Many people develop “gardening fever” in the spring, and the opportunity to work in their gardens again makes springtime many people’s favorite season. Ever since God planted the Garden of Eden, mankind has been planting seeds and enjoying the fruits and beauty of the many varieties of plants He created. Delicious vegetables created for nutrition, herbs for health and nuances of flavor, flowers for beauty and rich perfumes, nut and fruit trees—all to delight our senses. All were created for man upon this planet-sized garden we call Earth.
Contrary to a common saying, gardening is “the oldest profession.” It was Adam’s God-given task to “tend and keep” the garden (Genesis 2:15). Over the centuries, however, mankind has not done such a great job of this, as we see when we look at the world under our care. As in every other aspect of life, human beings have ignored God’s laws, only to reap the natural penalties. Man almost always seems to learn lessons the hard way, instead of obeying his Creator’s plain instructions. Even our agricultural practices, seeking to maximize short-term yield rather than preserve the health of the soil, have again and again destroyed the delicate balance and perfect harmony of the chemistry and interaction of the soil, flora, and fauna that God designed.
God gave us vital instructions for maintaining our gardens. For instance, God said to let the land rest every seventh year—called a “land Sabbath.” Most farmers, however, ignore the land Sabbath and suffer the consequences of deteriorated production. God also told mankind not to mingle the seeds—so, modern agriculture does exactly that, “playing God” by genetically modifying the very plants on which we depend for sustenance. People think they are improving upon nature, but severe consequences will inevitably come, just as they did when Adam and Eve disobeyed the Creator’s instructions and were essentially “fired” from the Garden of Eden—losing their job and home (Genesis 3:23–24).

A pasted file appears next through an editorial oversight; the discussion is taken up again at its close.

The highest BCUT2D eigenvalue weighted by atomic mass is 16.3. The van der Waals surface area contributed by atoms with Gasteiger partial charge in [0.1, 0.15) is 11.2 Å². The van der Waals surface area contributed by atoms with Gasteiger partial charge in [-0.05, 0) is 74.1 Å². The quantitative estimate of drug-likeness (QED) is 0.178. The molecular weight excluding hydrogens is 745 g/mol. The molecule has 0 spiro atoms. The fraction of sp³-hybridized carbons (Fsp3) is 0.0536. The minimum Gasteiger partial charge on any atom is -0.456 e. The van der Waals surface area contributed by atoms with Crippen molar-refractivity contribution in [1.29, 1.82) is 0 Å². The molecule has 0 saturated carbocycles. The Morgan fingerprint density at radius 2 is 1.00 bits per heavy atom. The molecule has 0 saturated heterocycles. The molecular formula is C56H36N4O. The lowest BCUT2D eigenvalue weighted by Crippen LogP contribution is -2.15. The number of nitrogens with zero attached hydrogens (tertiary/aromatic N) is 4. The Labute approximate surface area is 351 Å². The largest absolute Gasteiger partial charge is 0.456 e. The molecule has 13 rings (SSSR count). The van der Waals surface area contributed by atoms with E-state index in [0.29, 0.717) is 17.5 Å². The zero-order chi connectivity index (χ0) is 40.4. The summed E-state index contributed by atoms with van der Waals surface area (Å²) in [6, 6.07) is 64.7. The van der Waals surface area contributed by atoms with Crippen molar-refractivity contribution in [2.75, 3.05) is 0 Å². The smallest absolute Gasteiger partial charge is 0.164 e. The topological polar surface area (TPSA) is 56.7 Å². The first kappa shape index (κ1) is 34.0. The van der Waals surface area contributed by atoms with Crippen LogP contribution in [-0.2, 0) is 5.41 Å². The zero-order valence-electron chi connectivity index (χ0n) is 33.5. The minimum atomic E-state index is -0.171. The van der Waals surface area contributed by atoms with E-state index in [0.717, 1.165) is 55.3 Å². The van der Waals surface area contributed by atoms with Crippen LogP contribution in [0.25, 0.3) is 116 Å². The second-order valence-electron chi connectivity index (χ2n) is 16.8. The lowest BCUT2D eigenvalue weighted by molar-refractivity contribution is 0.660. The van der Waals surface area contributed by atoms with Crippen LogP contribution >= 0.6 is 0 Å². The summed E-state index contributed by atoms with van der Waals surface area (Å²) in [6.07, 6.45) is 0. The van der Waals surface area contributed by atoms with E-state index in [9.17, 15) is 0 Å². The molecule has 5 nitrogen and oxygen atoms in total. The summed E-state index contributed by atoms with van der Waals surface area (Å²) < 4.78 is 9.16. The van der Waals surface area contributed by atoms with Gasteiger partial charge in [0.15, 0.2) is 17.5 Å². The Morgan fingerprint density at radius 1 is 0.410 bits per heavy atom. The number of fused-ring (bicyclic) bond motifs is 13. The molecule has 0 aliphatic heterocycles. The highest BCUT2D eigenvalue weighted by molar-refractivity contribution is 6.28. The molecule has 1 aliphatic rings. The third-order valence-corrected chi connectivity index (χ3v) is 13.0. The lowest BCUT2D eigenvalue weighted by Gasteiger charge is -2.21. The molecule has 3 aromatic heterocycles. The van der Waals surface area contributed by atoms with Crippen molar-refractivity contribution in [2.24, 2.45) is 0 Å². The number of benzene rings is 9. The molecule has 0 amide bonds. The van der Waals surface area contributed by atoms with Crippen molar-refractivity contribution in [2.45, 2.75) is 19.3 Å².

This made necessary a pivotal event that occurred thousands of years later in and around another garden—this one called Gethsemane. Jesus often visited this garden, as He did on the night when He was betrayed and arrested (Matthew 26; John 18). He was also crucified with a garden nearby (John 19:41), and in that garden was a tomb belonging to Joseph of Arimathea, a disciple of Jesus. After His death, Jesus remained in that tomb for three days and three nights before He was resurrected, and then was first seen in that garden early in the morning by Mary Magdalene.
When Christ returns, He will make the earth like the Garden of Eden again, bringing the “times of restoration” the Apostle Peter spoke of (Acts 3:21). He will make the wilderness like Eden and the desert like the Garden of the Lord (Isaiah 51:3). He will restore the earth and comfort mankind after the end-time devastation. He will restore righteousness to the earth. “For as the earth brings forth its bud, as the garden causes the things that are sown in it to spring forth, so the Lord God will cause righteousness and praise to spring forth before all the nations” (Isaiah 61:11).
Then, like a small seed planted in a garden, the Kingdom of God will grow to nourish the whole world (Luke 13:18–19).
May our spring gardens move us to meditate this year on such wonderful promises!